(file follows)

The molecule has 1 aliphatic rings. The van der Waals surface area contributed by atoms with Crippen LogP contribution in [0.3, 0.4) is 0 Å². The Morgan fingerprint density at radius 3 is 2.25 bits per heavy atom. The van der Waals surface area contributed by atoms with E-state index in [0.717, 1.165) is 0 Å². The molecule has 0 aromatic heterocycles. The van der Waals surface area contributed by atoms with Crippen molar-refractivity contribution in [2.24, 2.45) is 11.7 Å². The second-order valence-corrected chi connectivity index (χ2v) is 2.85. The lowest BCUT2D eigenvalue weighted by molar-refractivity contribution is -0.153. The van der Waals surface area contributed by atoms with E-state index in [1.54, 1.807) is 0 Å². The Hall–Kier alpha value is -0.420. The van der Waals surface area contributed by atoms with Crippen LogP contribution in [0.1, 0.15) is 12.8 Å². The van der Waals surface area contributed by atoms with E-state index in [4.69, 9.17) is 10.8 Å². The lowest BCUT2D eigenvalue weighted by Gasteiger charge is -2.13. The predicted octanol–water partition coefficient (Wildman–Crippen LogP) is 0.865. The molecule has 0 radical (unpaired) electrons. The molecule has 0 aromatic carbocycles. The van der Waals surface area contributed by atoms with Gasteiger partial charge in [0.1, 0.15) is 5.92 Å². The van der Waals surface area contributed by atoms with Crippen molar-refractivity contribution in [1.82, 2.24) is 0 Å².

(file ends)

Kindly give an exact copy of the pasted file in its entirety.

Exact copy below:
The molecule has 1 aliphatic rings. The van der Waals surface area contributed by atoms with Crippen LogP contribution in [0.3, 0.4) is 0 Å². The Morgan fingerprint density at radius 3 is 2.25 bits per heavy atom. The van der Waals surface area contributed by atoms with E-state index in [0.717, 1.165) is 0 Å². The molecule has 0 aromatic heterocycles. The van der Waals surface area contributed by atoms with Crippen molar-refractivity contribution in [2.24, 2.45) is 11.7 Å². The second-order valence-corrected chi connectivity index (χ2v) is 2.85. The lowest BCUT2D eigenvalue weighted by molar-refractivity contribution is -0.153. The van der Waals surface area contributed by atoms with E-state index in [1.54, 1.807) is 0 Å². The Hall–Kier alpha value is -0.420. The van der Waals surface area contributed by atoms with Crippen LogP contribution in [0.1, 0.15) is 12.8 Å². The van der Waals surface area contributed by atoms with E-state index in [4.69, 9.17) is 10.8 Å². The lowest BCUT2D eigenvalue weighted by Gasteiger charge is -2.13. The predicted octanol–water partition coefficient (Wildman–Crippen LogP) is 0.865. The molecule has 0 radical (unpaired) electrons. The molecule has 0 aromatic carbocycles. The van der Waals surface area contributed by atoms with Gasteiger partial charge in [0.1, 0.15) is 5.92 Å². The van der Waals surface area contributed by atoms with Crippen molar-refractivity contribution in [1.82, 2.24) is 0 Å².